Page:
The overwhelming majority thought that the balance between debate and non-debate items was about right although a small but nonetheless significant number thought there were too many non-debate items. The balance between debates and fringe meetings was generally thought to be correct.

75% liked or did not mind the 9am start on the Saturday. About the same number gave the same answer about the 3pm finish on the final day.

Most people thought the fringe was satisfactory, good or excellent, with most opting for good. For those that attended the fringe, the average number was between three and six.

The majority of people travelled to conference by train or in a car-share. For most, the journey was 1-3 hours. In terms of accommodation, most people stayed in an independent hotel or B&B. There was a good spread of accommodation from £20 per night right up to £200 per night. Only a relatively small minority thought their accommodation poor value for money.

Overall, the vast majority of people rated their experience at conference as excellent or good. Just a tiny handful of people rated it as poor. Again, the vast majority said that it made them more motivated to support the party or to campaign for it and that it made them feel more involved in the democratic process and proud to be a member.

Spring Conference 2017 – York

We will returning to York for Spring Conference 2017. The dates are 17th to 19th March 2017. York is an extremely popular venue for conference attendees.

Registration numbers are running high with a very large number of new members.

The remaining deadlines are as follows:

  • Drafting Advice deadline (amendments): 28th February 2017
    Amendments and Emergency Motions deadline: 14th March 2017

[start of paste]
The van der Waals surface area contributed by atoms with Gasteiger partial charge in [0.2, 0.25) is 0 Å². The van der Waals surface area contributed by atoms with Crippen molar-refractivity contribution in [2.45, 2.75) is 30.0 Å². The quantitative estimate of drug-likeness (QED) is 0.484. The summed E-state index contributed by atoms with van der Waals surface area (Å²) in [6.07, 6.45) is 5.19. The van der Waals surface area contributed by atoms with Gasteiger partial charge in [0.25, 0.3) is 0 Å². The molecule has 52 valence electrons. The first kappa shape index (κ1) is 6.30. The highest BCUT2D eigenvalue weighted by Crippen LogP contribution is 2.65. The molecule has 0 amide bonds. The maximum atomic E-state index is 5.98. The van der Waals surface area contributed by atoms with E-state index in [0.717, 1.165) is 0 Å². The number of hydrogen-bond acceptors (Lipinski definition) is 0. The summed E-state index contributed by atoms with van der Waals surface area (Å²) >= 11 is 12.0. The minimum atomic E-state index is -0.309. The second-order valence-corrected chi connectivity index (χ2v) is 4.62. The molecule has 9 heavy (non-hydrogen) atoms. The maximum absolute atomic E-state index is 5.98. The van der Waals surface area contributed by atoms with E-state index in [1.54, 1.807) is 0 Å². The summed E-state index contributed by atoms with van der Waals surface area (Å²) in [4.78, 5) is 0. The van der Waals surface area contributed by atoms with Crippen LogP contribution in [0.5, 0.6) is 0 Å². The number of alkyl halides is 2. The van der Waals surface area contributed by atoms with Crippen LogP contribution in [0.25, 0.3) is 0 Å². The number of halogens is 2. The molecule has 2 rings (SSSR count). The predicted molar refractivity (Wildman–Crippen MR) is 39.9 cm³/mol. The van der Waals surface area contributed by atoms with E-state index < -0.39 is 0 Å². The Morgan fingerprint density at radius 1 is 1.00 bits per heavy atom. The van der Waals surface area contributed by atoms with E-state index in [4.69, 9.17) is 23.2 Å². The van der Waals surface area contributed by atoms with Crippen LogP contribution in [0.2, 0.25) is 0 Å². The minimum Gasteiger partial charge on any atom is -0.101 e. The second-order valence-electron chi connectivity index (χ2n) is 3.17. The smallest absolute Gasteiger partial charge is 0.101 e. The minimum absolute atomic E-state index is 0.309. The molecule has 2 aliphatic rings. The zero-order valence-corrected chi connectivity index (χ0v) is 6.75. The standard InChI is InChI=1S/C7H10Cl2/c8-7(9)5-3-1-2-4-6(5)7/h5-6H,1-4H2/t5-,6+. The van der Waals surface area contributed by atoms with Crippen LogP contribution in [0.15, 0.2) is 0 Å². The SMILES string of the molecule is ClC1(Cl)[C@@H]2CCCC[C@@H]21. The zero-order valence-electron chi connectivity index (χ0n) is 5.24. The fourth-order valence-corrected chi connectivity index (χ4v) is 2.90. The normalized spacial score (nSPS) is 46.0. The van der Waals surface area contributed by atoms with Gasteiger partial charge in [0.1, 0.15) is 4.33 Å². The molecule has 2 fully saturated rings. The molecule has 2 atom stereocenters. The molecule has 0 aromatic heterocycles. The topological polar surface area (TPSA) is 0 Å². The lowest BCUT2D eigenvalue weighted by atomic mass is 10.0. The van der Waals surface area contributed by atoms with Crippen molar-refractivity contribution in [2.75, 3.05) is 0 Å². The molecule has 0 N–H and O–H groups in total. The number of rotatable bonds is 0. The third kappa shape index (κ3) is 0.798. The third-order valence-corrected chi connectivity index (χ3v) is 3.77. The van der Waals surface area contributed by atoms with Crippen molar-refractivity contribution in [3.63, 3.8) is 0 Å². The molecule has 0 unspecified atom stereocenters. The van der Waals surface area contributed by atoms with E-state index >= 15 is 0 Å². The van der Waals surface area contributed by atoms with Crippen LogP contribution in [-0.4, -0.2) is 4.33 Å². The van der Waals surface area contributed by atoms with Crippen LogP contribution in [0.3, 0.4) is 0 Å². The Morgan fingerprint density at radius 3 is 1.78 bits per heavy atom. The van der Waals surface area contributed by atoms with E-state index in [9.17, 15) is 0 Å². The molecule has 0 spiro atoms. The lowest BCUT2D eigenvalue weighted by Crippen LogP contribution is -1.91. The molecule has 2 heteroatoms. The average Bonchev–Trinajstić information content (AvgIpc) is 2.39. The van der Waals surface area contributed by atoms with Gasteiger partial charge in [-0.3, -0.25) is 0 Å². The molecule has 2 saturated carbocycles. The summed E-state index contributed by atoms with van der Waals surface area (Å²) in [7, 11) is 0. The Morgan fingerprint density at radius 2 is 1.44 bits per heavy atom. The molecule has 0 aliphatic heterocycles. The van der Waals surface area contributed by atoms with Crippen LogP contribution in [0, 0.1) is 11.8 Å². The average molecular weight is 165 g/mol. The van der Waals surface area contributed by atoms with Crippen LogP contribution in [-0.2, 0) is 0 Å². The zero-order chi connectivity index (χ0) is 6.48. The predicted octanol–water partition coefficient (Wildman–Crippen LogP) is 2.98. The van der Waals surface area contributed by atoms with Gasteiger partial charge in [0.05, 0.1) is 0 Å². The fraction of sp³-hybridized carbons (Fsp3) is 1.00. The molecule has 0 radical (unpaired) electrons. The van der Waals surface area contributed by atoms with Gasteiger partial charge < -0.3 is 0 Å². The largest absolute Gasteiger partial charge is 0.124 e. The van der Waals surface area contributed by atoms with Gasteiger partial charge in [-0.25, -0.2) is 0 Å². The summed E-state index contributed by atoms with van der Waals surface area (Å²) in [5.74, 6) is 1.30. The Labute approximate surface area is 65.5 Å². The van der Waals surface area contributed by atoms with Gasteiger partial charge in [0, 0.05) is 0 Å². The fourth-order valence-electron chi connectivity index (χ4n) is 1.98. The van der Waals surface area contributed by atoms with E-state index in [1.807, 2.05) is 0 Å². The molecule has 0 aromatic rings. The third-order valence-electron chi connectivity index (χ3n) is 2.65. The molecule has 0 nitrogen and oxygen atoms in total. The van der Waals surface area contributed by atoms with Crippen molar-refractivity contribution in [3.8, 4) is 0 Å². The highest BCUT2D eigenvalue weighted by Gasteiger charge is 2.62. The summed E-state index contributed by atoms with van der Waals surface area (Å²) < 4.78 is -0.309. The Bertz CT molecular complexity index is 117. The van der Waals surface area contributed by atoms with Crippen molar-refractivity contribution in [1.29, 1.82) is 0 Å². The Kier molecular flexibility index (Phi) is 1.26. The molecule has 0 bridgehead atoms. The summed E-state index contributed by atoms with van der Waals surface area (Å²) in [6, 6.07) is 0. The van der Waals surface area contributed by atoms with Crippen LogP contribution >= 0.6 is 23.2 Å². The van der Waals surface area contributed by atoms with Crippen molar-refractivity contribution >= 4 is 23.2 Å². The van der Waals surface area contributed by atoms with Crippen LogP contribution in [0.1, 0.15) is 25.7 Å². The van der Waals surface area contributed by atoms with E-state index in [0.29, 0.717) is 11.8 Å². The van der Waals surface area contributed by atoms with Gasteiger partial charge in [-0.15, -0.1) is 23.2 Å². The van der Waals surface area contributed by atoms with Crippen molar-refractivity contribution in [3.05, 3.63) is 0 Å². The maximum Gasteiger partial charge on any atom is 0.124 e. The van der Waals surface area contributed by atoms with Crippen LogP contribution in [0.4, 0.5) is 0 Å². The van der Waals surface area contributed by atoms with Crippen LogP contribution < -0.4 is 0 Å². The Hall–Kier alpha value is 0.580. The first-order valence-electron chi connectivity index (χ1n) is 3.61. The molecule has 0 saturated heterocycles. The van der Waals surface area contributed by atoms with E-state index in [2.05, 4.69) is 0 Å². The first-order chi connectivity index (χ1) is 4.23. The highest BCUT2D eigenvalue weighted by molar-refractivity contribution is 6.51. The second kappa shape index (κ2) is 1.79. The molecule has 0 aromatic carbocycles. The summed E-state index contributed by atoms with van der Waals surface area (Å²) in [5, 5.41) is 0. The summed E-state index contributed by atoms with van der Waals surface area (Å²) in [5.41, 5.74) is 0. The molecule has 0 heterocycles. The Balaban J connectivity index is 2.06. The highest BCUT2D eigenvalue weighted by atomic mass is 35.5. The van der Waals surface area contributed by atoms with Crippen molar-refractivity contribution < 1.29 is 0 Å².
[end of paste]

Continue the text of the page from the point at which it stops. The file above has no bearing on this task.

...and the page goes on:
On the Sunday, the committee selected the agenda for that conference.

FCC members will be writing back to the proposers of unsuccessful motions shortly. The following motions were accepted from the Federal Policy Committee: the sex work policy paper, Nuclear Weapons and Faith Schools. In addition, we also selected some local party motions and those submitted by conference reps. Zoe O’Connell will be writing her usual report on the motions selections process.

We will have an Emergency Motions slot and topical issue. There will be an opportunity to discuss BREXIT. There will also be set-piece speeches from the Leader and others and there will be the usual reports and Question and Answer sessions including one with Tim Farron.

The outline agenda will be out on Thursday 2nd February (that will be just motion
titles. It is likely that the agenda itself will be out by 20th February 2017. Those
organising local party meetings to discuss the motions would be safe to do so in that
week. It may come out up to a week earlier.

Autumn Conference 2017 – Bournemouth

We will be returning to Bournemouth this Autumn. It will take place from 16th to 19th September 2017.